The substance of the invention can be brielly summarized as involving in its principal aspect central sources of different fluids, such as heated and cooled iiuids, under pressure, which sources can be unregulated, and a plurality of independent outlet units, each unit serving a separate area to be supplied with the fluids. Each of the outlet units comprises a chamber for mixing the fluids, a first conduit connecting the mixing chamber with one fluid source, such as a heated fluid sou-ree, a second conduit connecting the mixing chamber with the other iluid source, such as a cooled fluid source, and in each of the conduits, an adjustable valve of the type which, for each adjustment position, will pass fluid at a rate that is constant over a corresponding range of differential pressures. For each area served by the unit there is an independent control device for indicating the rates at which the different, such as heated and cooled, fluids a-re to be supplied to the area, and means responsive to the control device for adjusting the valves to positions which correspond to the indicated rates, whereby each area is supplied with fluids at the rates and ratios indicated by its control device, without being affected by the controlled flow of uids to other areas.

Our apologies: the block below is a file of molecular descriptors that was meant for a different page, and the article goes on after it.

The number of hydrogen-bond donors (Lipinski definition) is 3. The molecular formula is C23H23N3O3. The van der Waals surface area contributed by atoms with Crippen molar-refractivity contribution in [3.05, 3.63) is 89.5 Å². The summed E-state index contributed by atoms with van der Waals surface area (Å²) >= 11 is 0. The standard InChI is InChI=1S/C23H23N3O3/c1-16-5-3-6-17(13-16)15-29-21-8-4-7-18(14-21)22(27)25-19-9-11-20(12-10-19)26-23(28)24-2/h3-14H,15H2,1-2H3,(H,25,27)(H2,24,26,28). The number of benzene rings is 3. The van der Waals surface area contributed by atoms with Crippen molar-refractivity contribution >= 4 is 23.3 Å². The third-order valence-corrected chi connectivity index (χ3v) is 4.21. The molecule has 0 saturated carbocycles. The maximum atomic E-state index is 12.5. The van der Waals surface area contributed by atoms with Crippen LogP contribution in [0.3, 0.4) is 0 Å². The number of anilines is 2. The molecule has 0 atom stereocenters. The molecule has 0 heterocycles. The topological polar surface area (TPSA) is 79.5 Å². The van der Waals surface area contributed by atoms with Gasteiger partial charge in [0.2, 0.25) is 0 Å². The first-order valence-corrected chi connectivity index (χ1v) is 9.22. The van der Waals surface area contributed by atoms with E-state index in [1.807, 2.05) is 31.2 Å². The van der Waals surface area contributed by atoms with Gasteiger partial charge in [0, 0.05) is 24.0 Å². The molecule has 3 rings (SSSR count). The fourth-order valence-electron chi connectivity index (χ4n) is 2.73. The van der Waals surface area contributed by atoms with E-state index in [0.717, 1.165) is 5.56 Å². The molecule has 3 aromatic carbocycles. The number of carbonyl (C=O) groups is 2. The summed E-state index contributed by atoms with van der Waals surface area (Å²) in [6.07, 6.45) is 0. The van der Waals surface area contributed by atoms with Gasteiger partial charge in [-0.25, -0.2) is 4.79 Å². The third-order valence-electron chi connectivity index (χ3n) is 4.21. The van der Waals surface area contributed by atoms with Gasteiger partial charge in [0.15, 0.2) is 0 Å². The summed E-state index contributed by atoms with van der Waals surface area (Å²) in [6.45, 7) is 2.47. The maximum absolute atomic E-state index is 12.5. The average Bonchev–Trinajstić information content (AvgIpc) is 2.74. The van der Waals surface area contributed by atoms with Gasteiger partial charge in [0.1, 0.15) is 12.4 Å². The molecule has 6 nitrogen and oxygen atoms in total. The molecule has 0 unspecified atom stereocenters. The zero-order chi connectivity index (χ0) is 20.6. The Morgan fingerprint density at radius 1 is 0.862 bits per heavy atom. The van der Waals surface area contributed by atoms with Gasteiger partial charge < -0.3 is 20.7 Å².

These and other objects, advantages and results of the invention and various aspects of its substance will appear fr0-m the following detailed description of several practical embodiments thereof illustrating its novel characteristics.
The description refers to drawings in which:
FIG. 1 is a side elevation view, partially in section, of a valve for purposes of the invention;
FIG. 2 is a diagramma-tic illustration of a dual duct air supply -system yaccording to the invention;
FIG. 3 is a side elevation view, partially in section, of an independent outlet unit according to the invention;
FIG. 4 is a side elevation view, partially in section,
of another embodiment Iof the outlet unit according to the invention;
FIG. 5 is a graph illustrating the operation of outlet units such as according to FIGS. 3 and 4 [FIG. 6], as improved according to the invention;
FIG. 6 is a side view partially in section, of an outlet unit according to the invention; and